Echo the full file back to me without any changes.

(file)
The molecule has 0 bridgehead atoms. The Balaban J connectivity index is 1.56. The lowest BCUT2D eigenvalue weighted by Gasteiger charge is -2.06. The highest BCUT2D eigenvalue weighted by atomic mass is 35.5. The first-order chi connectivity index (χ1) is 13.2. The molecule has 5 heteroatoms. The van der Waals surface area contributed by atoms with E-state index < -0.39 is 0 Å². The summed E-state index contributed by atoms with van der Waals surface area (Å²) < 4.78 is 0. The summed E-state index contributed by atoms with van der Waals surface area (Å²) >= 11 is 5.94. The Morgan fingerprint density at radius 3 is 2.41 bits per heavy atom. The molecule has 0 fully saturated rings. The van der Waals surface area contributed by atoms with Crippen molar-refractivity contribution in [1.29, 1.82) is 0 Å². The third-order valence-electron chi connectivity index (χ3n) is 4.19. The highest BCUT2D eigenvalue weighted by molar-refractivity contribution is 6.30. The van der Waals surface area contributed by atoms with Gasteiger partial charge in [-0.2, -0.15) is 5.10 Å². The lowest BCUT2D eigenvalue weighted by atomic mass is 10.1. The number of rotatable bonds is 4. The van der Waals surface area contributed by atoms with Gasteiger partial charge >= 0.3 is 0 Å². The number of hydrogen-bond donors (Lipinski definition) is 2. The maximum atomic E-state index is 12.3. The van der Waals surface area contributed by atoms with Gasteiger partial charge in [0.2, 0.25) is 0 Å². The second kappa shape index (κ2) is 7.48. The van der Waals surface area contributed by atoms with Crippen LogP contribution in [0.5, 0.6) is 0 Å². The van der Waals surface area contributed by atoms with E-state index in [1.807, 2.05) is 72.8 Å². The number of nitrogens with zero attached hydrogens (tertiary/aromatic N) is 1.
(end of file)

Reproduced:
The molecule has 0 bridgehead atoms. The Balaban J connectivity index is 1.56. The lowest BCUT2D eigenvalue weighted by Gasteiger charge is -2.06. The highest BCUT2D eigenvalue weighted by atomic mass is 35.5. The first-order chi connectivity index (χ1) is 13.2. The molecule has 5 heteroatoms. The van der Waals surface area contributed by atoms with E-state index < -0.39 is 0 Å². The summed E-state index contributed by atoms with van der Waals surface area (Å²) < 4.78 is 0. The summed E-state index contributed by atoms with van der Waals surface area (Å²) >= 11 is 5.94. The Morgan fingerprint density at radius 3 is 2.41 bits per heavy atom. The molecule has 0 fully saturated rings. The van der Waals surface area contributed by atoms with Crippen molar-refractivity contribution in [1.29, 1.82) is 0 Å². The third-order valence-electron chi connectivity index (χ3n) is 4.19. The highest BCUT2D eigenvalue weighted by molar-refractivity contribution is 6.30. The van der Waals surface area contributed by atoms with Gasteiger partial charge in [-0.2, -0.15) is 5.10 Å². The lowest BCUT2D eigenvalue weighted by atomic mass is 10.1. The number of rotatable bonds is 4. The van der Waals surface area contributed by atoms with Gasteiger partial charge >= 0.3 is 0 Å². The number of hydrogen-bond donors (Lipinski definition) is 2. The maximum atomic E-state index is 12.3. The van der Waals surface area contributed by atoms with Gasteiger partial charge in [0.2, 0.25) is 0 Å². The second kappa shape index (κ2) is 7.48. The van der Waals surface area contributed by atoms with Crippen LogP contribution in [0.5, 0.6) is 0 Å². The van der Waals surface area contributed by atoms with E-state index in [1.807, 2.05) is 72.8 Å². The number of nitrogens with zero attached hydrogens (tertiary/aromatic N) is 1.